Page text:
Women are 32% more likely to die when operated on by a male surgeon. With medical misogyny so rife, is it surprising so many of us turn to alternative therapies for help?

A new study has revealed that women are 32% more likely to die after an operation by a male surgeon. It gets worse. Women are also more likely to experience complications and be readmitted to hospital when a man performs the procedure, compared to when a woman performs the procedure. 

The study, which assessed 1.3 million patients, and nearly 3,000 surgeons, was co-authored by Dr Angela Jerath, an associate professor and clinical epidemiologist at the University of Toronto in Canada, who commented that the results had “real-world medical consequences for female patients and manifests itself in more complications, readmissions to hospital and death for females compared with males”.

Unfortunately, this isn’t the only instance where women have been treated as second class citizens by modern medicine. A couple of years ago, there was a clinical trial of the male contraceptive injection. The results showed that although the injection had a 98.4% efficacy rate at pregnancy prevention (making it more effective than condoms) the side effects that the men experienced were too severe. These side effects included acne (45%) and mood swings (20%). Um…

Then there’s the research on heart attacks. The majority of data comes from research performed on men due to the fact that women have historically been excluded from clinical trials and biomedical research. Even now, only one third of cardiovascular clinical trial subjects are female. It was only recently (in the past decade) that scientists and doctors realised that women present with different symptoms to men when they’re having a heart attack. This particular gender bias has resulted in women who suffer a heart attack being 50% more likely than men to be given a wrong initial diagnosis and further research has estimated that over ten years, more than 8,000 women in England and Wales could have been saved if they received equal heart attack care to men. Not cool.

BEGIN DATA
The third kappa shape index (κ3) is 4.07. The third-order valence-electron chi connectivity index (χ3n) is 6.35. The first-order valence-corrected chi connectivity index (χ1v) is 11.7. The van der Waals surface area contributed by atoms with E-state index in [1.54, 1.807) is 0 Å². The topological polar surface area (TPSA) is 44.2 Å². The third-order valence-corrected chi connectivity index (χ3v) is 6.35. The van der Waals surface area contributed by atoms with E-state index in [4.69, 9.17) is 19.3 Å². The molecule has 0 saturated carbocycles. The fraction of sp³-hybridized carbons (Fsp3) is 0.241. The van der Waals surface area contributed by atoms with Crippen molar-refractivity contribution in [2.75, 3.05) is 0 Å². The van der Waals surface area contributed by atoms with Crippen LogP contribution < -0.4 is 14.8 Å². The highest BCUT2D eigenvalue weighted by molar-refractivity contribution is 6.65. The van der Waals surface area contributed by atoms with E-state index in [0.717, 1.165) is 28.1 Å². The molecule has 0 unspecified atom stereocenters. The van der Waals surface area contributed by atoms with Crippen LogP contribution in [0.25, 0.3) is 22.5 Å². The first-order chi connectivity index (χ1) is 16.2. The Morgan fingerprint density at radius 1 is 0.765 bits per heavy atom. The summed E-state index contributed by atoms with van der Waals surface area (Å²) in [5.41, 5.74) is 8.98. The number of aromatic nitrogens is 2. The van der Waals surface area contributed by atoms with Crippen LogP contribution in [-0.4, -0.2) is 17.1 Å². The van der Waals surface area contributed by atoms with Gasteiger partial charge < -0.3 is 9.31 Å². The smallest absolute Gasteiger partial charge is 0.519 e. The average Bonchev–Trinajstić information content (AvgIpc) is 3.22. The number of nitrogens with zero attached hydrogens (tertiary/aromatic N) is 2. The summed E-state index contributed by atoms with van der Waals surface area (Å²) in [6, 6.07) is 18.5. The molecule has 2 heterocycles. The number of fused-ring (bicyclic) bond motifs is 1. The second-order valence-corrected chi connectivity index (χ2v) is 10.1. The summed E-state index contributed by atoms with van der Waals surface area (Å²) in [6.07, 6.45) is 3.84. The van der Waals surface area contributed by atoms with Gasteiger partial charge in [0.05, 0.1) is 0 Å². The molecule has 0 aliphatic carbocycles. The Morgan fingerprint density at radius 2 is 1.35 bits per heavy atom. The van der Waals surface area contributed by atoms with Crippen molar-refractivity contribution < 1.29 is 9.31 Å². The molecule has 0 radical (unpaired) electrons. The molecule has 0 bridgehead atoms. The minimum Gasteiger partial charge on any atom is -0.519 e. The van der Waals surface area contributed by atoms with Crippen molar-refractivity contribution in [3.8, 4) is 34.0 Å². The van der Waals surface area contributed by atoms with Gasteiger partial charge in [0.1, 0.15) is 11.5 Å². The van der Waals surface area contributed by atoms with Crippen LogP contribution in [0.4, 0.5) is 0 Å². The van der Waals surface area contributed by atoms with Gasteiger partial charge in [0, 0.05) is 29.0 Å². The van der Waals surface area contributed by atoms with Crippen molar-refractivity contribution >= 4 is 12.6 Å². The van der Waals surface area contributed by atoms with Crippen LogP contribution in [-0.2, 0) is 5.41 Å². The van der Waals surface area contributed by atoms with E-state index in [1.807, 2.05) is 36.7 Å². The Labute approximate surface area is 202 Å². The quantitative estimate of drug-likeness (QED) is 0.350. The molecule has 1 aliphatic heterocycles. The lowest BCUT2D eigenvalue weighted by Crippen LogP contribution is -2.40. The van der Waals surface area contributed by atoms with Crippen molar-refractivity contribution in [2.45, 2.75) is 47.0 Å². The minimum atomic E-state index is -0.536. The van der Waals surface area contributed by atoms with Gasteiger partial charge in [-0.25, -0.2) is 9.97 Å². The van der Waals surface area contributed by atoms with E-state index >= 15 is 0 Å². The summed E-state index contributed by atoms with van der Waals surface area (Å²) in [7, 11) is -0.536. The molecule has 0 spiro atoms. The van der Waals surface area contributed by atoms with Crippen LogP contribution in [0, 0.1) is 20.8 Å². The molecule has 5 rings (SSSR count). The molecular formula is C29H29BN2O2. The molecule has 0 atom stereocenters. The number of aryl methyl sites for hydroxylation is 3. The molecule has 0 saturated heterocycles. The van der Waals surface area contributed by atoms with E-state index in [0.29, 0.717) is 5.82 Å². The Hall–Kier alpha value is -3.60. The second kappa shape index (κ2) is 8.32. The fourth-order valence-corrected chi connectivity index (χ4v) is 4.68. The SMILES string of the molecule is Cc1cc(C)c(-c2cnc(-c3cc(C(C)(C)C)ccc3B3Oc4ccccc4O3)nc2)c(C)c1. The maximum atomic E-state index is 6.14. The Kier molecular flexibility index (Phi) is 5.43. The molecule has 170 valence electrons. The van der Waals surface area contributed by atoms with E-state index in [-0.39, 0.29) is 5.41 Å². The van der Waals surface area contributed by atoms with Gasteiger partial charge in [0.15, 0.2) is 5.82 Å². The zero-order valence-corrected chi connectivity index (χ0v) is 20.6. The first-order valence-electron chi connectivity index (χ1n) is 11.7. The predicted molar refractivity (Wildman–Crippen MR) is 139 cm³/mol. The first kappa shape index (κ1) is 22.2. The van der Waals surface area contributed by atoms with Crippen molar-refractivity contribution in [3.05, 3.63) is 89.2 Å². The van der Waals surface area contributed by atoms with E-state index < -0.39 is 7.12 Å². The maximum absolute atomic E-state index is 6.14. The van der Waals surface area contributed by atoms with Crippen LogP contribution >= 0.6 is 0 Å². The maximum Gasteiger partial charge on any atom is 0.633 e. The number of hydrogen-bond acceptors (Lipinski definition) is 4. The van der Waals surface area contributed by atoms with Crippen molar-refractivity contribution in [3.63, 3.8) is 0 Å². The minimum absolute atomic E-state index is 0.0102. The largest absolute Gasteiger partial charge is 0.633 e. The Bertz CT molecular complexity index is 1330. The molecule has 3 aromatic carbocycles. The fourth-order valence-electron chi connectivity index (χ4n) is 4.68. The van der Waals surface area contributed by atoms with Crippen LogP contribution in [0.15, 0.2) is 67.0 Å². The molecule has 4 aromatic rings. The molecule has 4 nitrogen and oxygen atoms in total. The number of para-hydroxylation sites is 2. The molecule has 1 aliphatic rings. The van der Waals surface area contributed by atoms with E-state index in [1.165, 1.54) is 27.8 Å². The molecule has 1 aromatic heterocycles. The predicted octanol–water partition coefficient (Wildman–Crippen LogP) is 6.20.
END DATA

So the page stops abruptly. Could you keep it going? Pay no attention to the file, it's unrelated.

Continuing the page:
It’s hardly surprising, therefore, that the wellness industry has proliferated primarily among women. Many wellness treatments and alternative medicines address issues such as hormonal imbalances, periods and fertility issues. Emma Cannon, a holistic fertility expert, has made it her life mission to unite wellness with modern medicine. “I believe wellness has been allowed to proliferate because people aren’t getting what they need from the health system – and I’ve spent the last 25 years trying to work collaboratively between the two.”

“Patients aren’t getting the help they want partly because medicine is so patriarchal and it takes so long for a practice to become mainstream,” she explains. “I have patients who are going through IVF, and the clinics don’t speak to them about their sex lives. The system sometimes offers nothing unless they’re sure they have a medical solution for it, as in the case of improving couples’ sex lives. But some lifestyle factors have a huge impact on health outcomes, they just haven’t made it into the mainstream yet.”

Emma specialises in uniting modern medicine with a combination of lifestyle, diet and emotional advice to provide her patients with a holistic treatment program. “I’m the first to say if someone needs to see a doctor, but I’m also the first to offer them diet, emotional and environmental advice. If you come to see me, you might walk out with a referral to a surgeon, a shaman, or anything in between.”